Why This Pakistani Won’t Be Cheering Shahid Afridi [Updated With Afridi Reactions]

Pakistan cricketer Shahid Afridi, destroyer of bowlers, biter of cricket balls, speaker of his mind, and father to four pretty daughters, has upset a Pakistani columnist with his views on women’s cricket in Peshawar.

In an interview to a Pakistani TV channel, Afridi responded curtly to a question about young Pakhtoon girls taking to cricket by suggesting women should be confined to kitchens.

"Our ladies have great taste in their hands. They cook very well," Afridi says.

Here’s a clip of the interview:

The comment has upset Alia Chughtai, who writes about it in Dawn:

You are the former captain, current main squad for the national team, and further more someone whose face and hair sells Head and Shoulders, Pepsi with Sana Mir ironically and Fair and Lovely/Handsome, where you’re selling fair skin by actually being born fair-skinned.

And once you’re done with making your trust funds with the brands, beyond that, you represent Pakistan. You represent us. Men and women.

I, hereby, refuse to buy a number 10 jersey ever again to support Pakistan, because any man who thinks women solely belong in the kitchen, no longer can have my allegiance. And if this was any other accountable society, you would have apologised by now because the media would have made your life hell.

Here’s what I expect: I expect you as a national hero to understand the importance of your statements. You can be conservative, but your personal beliefs cannot push Pakistan back into the dark ages. In fact, being conservative has nothing to do with an equal status for women, however, being mysogynstic certainly does.

Pakistani women have struggled hard to be taken seriously, and have only recently been able to get to a place where barriers have begun to break.

It wasn’t long before she was trolled on Twitter for her views. But she’s been fighting back.

[UPDATED AT 7.35 PM] AFP reports that Afridi is upset with the publicity his comments have got. He insists his comment wasn’t carried in full. But looking at the clip, it’s clear he wanted the interviewer to move on to the next question when he says, “Jawab mil gaya na aapko (You have got my answer).”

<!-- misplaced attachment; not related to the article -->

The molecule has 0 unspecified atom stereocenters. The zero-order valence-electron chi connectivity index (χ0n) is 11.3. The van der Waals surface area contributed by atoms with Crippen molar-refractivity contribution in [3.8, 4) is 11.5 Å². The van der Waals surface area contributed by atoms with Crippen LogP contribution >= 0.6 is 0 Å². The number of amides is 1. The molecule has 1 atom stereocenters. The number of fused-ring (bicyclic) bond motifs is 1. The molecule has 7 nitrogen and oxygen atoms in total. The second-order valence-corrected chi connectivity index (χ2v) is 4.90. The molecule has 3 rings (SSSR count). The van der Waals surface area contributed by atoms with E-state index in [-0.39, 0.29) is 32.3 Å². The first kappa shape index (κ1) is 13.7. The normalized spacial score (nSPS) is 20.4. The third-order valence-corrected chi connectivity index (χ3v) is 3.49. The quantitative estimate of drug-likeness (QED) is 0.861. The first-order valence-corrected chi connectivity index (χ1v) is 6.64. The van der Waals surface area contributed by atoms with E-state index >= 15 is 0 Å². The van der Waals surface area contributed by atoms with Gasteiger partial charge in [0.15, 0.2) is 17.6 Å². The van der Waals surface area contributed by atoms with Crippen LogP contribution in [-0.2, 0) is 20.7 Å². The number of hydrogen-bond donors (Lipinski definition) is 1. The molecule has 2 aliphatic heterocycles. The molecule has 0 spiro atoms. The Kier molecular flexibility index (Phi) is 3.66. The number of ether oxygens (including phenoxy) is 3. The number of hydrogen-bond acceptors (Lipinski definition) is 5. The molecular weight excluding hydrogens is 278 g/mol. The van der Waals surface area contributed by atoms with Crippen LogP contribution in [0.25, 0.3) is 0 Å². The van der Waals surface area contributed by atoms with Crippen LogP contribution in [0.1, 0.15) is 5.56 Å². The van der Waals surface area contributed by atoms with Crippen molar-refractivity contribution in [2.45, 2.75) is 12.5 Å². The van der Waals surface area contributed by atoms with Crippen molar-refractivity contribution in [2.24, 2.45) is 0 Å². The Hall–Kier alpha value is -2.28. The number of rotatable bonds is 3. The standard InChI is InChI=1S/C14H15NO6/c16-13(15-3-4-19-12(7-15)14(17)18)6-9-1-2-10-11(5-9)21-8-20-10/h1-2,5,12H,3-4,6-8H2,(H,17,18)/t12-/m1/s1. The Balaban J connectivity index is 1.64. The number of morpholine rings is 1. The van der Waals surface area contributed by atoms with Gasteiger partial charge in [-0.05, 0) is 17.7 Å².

Afridi says:

"I am shocked to listen all the stuff and read some on the social media." 

"It was a five-month old interview and my half answer was put on the net, which I feel is an attempt to malign my popularity."

[…]

"I have been a big supporter of women’s cricket and if you ask our women players they will let you know how I tried to get sponsorship for them." 

"There are a few people who are jealous of my popularity and they try to find something controversial against me.

"A big number of my fans are female and I have always respected them and tried to accomodate them whenever they want support."

Former international women’s player Kainat Imtiaz, who has played one ODI and one T20 for the country, defended Afridi. 

"(Afridi) has always been a great supporter of women’s cricket and whenever we used to cross paths in the national academy in Lahore he helped us and encouraged us." she said.

Perhaps, Afridi could take a look at the brilliant Feminist Afridi Tumblr and get a handle on what to speak on matters of women’s rights.

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Earlier: Pakistan prays for an Afridi son